Warm streaks in the U.S. temperature record: What are the chances?

Authors

  • Peter F. Craigmile,

    1. Department of Statistics, Ohio State University, Columbus, Ohio, USA
    2. School of Mathematics and Statistics, University of Glasgow, Scotland, UK
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  • Peter Guttorp,

    1. Department of Statistics, University of Washington, Seattle, Washington, USA
    2. Norwegian Computing Center, Oslo, Norway
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  • Robert Lund,

    1. Department of Mathematical Sciences, Clemson University, Clemson, South Carolina, USA
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  • Richard L. Smith,

    1. Department of Statistics and Operations Research, University of North Carolina at Chapel Hill, Chapel Hill, North Carolina, USA
    2. Statistical and Applied Mathematical Sciences Institute, Research Triangle Park, North Carolina, USA
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  • Peter W. Thorne,

    1. National Climatic Data Center, Asheville, North Carolina, USA
    2. Department of Marine, Earth and Atmospheric Sciences, North Carolina State University at Raleigh, Raleigh, North Carolina, USA
    3. Nansen Environment and Remote Sensing Center, Bergen, Norway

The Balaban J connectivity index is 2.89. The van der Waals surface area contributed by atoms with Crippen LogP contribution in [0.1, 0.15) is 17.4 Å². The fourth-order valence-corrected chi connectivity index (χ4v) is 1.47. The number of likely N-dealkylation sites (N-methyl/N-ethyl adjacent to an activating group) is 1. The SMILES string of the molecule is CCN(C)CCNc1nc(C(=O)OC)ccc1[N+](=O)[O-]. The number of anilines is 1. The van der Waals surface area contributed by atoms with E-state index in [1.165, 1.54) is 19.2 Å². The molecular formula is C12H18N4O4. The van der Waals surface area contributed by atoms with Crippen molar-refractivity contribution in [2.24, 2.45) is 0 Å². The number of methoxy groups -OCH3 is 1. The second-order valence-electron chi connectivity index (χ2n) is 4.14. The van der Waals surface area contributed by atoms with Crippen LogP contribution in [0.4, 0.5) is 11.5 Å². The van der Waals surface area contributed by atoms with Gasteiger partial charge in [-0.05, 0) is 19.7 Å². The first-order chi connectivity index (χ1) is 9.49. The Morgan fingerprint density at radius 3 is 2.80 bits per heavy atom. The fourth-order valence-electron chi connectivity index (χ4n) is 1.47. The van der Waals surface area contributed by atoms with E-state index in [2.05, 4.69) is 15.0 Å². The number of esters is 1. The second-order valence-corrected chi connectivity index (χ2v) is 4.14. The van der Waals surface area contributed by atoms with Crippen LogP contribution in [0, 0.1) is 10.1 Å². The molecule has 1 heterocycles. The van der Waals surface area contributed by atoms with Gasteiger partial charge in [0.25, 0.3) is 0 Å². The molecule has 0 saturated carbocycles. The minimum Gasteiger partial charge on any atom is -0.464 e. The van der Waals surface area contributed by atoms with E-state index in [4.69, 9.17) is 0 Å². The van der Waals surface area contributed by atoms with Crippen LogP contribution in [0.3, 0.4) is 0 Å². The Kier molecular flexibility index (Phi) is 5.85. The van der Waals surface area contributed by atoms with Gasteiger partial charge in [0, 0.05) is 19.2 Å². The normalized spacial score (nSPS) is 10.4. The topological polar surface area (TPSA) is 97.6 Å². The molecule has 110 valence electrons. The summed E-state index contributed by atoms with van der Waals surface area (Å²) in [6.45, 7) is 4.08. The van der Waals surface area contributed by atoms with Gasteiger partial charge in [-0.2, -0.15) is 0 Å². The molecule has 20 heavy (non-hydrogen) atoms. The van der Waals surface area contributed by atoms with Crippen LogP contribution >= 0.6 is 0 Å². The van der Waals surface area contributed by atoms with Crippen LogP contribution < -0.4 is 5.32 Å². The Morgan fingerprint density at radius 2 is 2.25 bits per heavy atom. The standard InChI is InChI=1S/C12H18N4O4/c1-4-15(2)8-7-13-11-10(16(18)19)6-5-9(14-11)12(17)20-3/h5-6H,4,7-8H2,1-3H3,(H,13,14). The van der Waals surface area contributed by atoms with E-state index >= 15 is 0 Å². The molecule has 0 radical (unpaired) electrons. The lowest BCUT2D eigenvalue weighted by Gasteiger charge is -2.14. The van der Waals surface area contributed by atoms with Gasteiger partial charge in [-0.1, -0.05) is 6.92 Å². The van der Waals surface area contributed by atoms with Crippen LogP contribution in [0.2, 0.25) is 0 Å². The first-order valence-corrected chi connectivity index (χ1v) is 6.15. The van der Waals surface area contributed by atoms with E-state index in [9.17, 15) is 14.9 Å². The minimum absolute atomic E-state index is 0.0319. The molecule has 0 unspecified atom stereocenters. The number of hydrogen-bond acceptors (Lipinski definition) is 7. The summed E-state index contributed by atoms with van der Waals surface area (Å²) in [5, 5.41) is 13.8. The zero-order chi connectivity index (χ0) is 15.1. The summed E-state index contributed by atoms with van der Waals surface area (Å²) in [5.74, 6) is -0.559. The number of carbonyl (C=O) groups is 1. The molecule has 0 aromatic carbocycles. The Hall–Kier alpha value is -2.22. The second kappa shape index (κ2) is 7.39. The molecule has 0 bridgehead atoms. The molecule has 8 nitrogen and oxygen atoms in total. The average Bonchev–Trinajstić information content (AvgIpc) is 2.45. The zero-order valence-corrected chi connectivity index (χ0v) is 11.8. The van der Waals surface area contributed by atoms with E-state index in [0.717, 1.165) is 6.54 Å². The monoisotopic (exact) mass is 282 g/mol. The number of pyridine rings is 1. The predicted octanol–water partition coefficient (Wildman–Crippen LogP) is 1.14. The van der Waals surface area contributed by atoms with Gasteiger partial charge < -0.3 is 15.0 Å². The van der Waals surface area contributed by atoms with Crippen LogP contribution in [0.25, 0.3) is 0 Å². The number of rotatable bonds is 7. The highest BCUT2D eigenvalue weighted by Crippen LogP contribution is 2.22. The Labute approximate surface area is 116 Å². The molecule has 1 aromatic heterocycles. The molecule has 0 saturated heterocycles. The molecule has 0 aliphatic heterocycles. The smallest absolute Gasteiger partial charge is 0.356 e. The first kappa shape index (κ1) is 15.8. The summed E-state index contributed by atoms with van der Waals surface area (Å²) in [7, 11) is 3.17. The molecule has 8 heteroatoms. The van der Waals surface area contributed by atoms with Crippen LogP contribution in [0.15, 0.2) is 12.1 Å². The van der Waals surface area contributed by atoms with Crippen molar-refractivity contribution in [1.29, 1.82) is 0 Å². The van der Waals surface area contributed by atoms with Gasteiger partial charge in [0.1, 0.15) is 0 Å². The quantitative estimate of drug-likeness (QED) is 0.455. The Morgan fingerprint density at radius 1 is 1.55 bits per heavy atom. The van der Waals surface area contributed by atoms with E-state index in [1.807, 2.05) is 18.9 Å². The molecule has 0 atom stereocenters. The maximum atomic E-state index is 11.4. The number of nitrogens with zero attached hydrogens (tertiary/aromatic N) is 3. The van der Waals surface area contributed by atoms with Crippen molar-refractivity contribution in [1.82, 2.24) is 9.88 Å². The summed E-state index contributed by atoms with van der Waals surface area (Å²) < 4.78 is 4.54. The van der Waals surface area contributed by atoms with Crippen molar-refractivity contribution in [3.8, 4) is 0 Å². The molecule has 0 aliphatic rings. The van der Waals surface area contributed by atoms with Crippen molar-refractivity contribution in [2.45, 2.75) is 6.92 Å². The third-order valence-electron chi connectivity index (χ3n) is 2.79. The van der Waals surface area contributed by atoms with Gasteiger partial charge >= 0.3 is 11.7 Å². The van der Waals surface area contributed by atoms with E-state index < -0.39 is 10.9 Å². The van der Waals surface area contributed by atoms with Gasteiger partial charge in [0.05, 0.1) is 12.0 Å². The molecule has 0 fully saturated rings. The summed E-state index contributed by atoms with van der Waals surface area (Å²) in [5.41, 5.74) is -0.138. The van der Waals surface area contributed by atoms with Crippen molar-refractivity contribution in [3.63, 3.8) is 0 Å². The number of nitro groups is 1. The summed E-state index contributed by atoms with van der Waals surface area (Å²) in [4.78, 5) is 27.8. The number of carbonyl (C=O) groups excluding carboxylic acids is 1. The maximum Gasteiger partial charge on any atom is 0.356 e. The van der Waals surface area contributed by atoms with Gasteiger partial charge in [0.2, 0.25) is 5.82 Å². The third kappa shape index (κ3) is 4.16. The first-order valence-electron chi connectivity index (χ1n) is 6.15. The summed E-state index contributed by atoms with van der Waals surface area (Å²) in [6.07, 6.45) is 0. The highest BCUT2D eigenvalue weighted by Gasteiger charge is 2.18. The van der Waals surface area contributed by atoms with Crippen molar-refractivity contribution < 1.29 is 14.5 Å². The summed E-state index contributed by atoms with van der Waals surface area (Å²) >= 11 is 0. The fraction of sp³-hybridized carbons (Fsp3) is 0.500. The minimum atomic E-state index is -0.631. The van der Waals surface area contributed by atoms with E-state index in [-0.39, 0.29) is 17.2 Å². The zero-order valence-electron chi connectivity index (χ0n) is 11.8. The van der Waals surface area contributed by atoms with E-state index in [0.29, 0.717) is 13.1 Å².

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  • Derek Arndt

    1. National Climatic Data Center, Asheville, North Carolina, USA
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Correspondence to: P. F. Craigmile,

pfc@stat.osu.edu

Abstract

A recent observation in NOAA's National Climatic Data Center's monthly assessment of the state of the climate was that contiguous U.S. average monthly temperatures were in the top third of monthly ranked historical temperatures for 13 straight months from June 2011 to June 2012. The chance of such a streak occurring randomly was quoted as (1/3)13, or about one in 1.6 million. The streak continued for three more months before the October 2012 value dropped below the upper tercile. The climate system displays a degree of persistence that increases this probability relative to the assumption of independence. This paper puts forth different statistical techniques that more accurately quantify the probability of this and other such streaks. We consider how much more likely streaks are when an underlying warming trend is accounted for in the record, the chance of streaks occurring anywhere in the record, and the distribution of the record's longest streak.